Noise is an issue in almost every workplace environment. Workers need acoustic (and visual) privacy, when desired, for personal regeneration. Interestingly, noise can enable or disable productivity, depending on individual preferences and the type of work being done. The key is our ability to control what we hear. Psychologically, studies show that when people have a degree of control over the noise in their environment, they are less distracted by it. Contrary to popular belief, noise interruptions during simple, mundane tasks can be just the stimulation needed to be more productive. Interruptions caused by noise during complex work, however, require a longer period of time to re-orient, and continued interruptions are likely to have negative effects on mood that reduce the motivation to resume work.
4. Install “circadian” lighting
Our internal circadian rhythm or biological clock regulates the timing of periods of sleepiness and wakefulness throughout the day. This rhythm is controlled by a part of the brain at the back of the eye, which is triggered by changes in natural daylight. Unfortunately, most of the workforce spends 90% of the day indoors, which plays havoc with the human sleep cycle. To combat this, consider installing a circadian lighting system designed to trigger wakefulness into your next workplace design. Circadian lighting in workplaces takes into account natural and artificial light, a certain intensity of light at the desktop height level, and the presence of high light levels for a certain amount of time during the day. Even if your workspace is lit at 500 lux, which is more than enough light for reading and most work tasks, it will not necessarily reset sleep schedule. Note that the light that is important to our circadian rhythm is different from the light that is important to our visual system because of the spectral difference in the light sensitivity of our photoreceptors. Special LED lights are required if we want to use them to increase our wakefulness or help us sleep.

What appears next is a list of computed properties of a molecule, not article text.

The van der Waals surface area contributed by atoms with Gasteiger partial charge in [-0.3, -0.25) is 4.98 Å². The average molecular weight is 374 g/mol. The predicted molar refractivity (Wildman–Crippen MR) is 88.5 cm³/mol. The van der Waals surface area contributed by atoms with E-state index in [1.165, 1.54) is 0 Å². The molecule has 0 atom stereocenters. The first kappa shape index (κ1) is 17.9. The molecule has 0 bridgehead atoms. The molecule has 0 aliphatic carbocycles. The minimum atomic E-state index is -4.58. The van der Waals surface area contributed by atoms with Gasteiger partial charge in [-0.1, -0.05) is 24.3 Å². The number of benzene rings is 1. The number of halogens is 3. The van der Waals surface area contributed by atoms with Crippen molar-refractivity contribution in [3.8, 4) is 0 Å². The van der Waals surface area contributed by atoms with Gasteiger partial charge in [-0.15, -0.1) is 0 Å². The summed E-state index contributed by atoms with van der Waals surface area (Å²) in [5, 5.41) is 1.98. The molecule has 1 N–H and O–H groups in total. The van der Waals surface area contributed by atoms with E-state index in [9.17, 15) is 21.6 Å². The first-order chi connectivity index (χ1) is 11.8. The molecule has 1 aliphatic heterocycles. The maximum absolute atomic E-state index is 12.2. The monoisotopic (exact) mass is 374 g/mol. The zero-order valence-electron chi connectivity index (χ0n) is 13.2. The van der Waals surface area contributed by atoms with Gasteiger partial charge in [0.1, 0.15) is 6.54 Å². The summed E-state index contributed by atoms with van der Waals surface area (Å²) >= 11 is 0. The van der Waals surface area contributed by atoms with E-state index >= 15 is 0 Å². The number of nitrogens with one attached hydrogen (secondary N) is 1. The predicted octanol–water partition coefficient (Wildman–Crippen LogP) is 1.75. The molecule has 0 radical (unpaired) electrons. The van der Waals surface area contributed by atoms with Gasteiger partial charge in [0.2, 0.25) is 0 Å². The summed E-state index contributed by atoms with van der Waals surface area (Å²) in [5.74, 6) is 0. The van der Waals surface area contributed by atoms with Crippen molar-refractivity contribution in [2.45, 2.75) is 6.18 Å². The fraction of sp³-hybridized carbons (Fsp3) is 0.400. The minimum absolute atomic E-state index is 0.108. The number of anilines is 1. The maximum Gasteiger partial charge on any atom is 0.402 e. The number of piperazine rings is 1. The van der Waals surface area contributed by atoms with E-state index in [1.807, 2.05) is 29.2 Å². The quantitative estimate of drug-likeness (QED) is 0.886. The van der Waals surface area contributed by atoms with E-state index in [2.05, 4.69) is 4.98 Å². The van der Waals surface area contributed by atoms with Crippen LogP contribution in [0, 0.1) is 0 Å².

5. Locate workspace by a park
Proximity of the office to parks and other recreational facilities is consistently associated with higher levels of physical activity, healthier weight status and improved mental health. Not all design projects involve moving your clients to a new location, but if they do, consider including building selection criteria that include access and views to nature.
We will address the opportunities of pro-social interaction in the workplace in a future article.
About the Author
Sanity and Urbanity: